Feeds

Spammers latch onto Ping to pump iPhone survey scams

Quick off the mark

Security for virtualized datacentres

Spammers have been quick off the mark in exploiting Apple's new iTunes social network to punt survey scams.

Ping only launched on Wednesday but is already being deluged with scams and spam messages, some attempting to dupe surfers into wasting their time completing online surveys under the false promise that they stand a chance of receiving a free iPhone in return for their efforts.

The service, built into the latest version of iTunes, gives users the ability to build networks of friends and share musical tastes or make suggestions. It also allows users to post comments, a facility spammers have been quick to latch onto and exploit for their own nefarious purposes.

Survey scams have become endemic on Facebook over recent months. A lack of filtering on Ping means the fraudsters have gained a new forum through which to peddle scams, net security firm Sophos warns.

"Most of the security industry has been pointing out the migration of spam from an email-only venture to blog/forum comments, Facebook, Twitter and other Web 2.0 platforms," writes Chester Wisniewski of Sophos. "But apparently Apple didn't consider this when designing Ping, as the service implements no spam or URL filtering. It is no big shock that less than 24 hours after launch, Ping is drowning in scams and spams."

Oddly, Apple seems to have anticipated a certain degree of mischief, since uploaded profile pictures only appear after approval, a move designed to prevent Ping plumbing the mucky depths of Chatroulette. Apple is likely to be filtering out other forms of offensive content, and these might be tweaks to block spam, according to Wisniewski. In the meantime, Ping users are advised to be wary, especially about suspiciously generous offers.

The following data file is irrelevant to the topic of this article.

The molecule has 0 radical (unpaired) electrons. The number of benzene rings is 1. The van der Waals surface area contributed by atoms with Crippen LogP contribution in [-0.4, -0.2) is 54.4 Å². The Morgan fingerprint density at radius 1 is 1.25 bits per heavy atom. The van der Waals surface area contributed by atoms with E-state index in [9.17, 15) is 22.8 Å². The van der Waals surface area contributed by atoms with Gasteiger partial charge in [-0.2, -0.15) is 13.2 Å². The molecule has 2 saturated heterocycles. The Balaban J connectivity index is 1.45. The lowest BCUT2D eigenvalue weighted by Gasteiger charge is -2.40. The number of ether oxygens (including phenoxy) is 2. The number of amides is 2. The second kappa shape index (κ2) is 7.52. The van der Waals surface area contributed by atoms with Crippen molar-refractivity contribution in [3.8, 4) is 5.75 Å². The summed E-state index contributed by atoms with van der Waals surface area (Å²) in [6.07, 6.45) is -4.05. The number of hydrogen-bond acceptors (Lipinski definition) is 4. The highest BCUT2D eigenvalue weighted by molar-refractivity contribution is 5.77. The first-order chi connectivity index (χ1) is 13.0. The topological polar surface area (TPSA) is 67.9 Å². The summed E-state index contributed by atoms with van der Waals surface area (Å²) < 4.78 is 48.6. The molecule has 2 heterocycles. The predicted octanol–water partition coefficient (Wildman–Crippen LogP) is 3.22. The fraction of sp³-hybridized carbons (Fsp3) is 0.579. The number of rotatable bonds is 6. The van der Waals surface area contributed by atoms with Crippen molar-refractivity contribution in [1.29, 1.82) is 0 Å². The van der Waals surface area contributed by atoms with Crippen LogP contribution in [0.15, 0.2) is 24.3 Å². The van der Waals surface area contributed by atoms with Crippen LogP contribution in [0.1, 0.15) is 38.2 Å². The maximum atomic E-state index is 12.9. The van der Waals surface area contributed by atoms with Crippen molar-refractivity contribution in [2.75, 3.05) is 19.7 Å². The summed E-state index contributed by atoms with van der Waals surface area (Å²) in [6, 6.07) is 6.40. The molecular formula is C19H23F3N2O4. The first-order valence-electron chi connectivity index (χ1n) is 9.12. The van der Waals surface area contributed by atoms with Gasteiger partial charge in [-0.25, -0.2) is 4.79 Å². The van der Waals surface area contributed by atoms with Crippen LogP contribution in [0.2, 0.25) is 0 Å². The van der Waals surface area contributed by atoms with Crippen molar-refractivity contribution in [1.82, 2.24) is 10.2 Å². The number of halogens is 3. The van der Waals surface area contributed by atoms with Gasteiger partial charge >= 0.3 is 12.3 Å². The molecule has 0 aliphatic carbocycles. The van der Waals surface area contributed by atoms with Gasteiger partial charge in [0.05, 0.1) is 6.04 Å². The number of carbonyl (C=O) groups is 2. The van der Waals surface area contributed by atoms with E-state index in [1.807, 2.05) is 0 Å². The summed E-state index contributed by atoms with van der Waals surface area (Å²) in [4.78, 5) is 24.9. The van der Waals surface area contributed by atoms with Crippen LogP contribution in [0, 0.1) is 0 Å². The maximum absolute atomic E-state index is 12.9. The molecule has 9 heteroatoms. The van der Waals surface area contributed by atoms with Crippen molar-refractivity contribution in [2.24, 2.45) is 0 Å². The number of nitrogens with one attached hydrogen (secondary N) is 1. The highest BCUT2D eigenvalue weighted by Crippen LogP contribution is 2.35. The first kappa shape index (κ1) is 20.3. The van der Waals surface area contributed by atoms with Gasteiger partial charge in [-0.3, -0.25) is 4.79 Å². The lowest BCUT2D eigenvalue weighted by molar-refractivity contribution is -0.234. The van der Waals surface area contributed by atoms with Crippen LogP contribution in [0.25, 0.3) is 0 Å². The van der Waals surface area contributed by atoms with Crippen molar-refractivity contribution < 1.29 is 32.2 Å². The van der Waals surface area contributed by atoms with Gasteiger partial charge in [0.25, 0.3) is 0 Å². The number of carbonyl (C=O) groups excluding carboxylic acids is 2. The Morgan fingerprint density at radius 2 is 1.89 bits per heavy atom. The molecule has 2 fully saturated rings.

More details of the Ping spam attacks, including screenshots, can be found in a write-up here. ®

Beginner's guide to SSL certificates

More from The Register

next story
FYI: OS X Yosemite's Spotlight tells Apple EVERYTHING you're looking for
It's on by default – didn't you read the small print?
Edward who? GCHQ boss dodges Snowden topic during last speech
UK spies would rather 'walk' than do 'mass surveillance'
Microsoft pulls another dodgy patch
Redmond makes a hash of hashing add-on
NOT OK GOOGLE: Android images can conceal code
It's been fixed, but hordes won't have applied the upgrade
DEATH by PowerPoint: Microsoft warns of 0-day attack hidden in slides
Might put out patch in update, might chuck it out sooner
'LulzSec leader Aush0k' found to be naughty boy not worthy of jail
15 months home detention leaves egg on feds' faces as they grab for more power
prev story

Whitepapers

Cloud and hybrid-cloud data protection for VMware
Learn how quick and easy it is to configure backups and perform restores for VMware environments.
A strategic approach to identity relationship management
ForgeRock commissioned Forrester to evaluate companies’ IAM practices and requirements when it comes to customer-facing scenarios versus employee-facing ones.
High Performance for All
While HPC is not new, it has traditionally been seen as a specialist area – is it now geared up to meet more mainstream requirements?
Three 1TB solid state scorchers up for grabs
Big SSDs can be expensive but think big and think free because you could be the lucky winner of one of three 1TB Samsung SSD 840 EVO drives that we’re giving away worth over £300 apiece.
Security for virtualized datacentres
Legacy security solutions are inefficient due to the architectural differences between physical and virtual environments.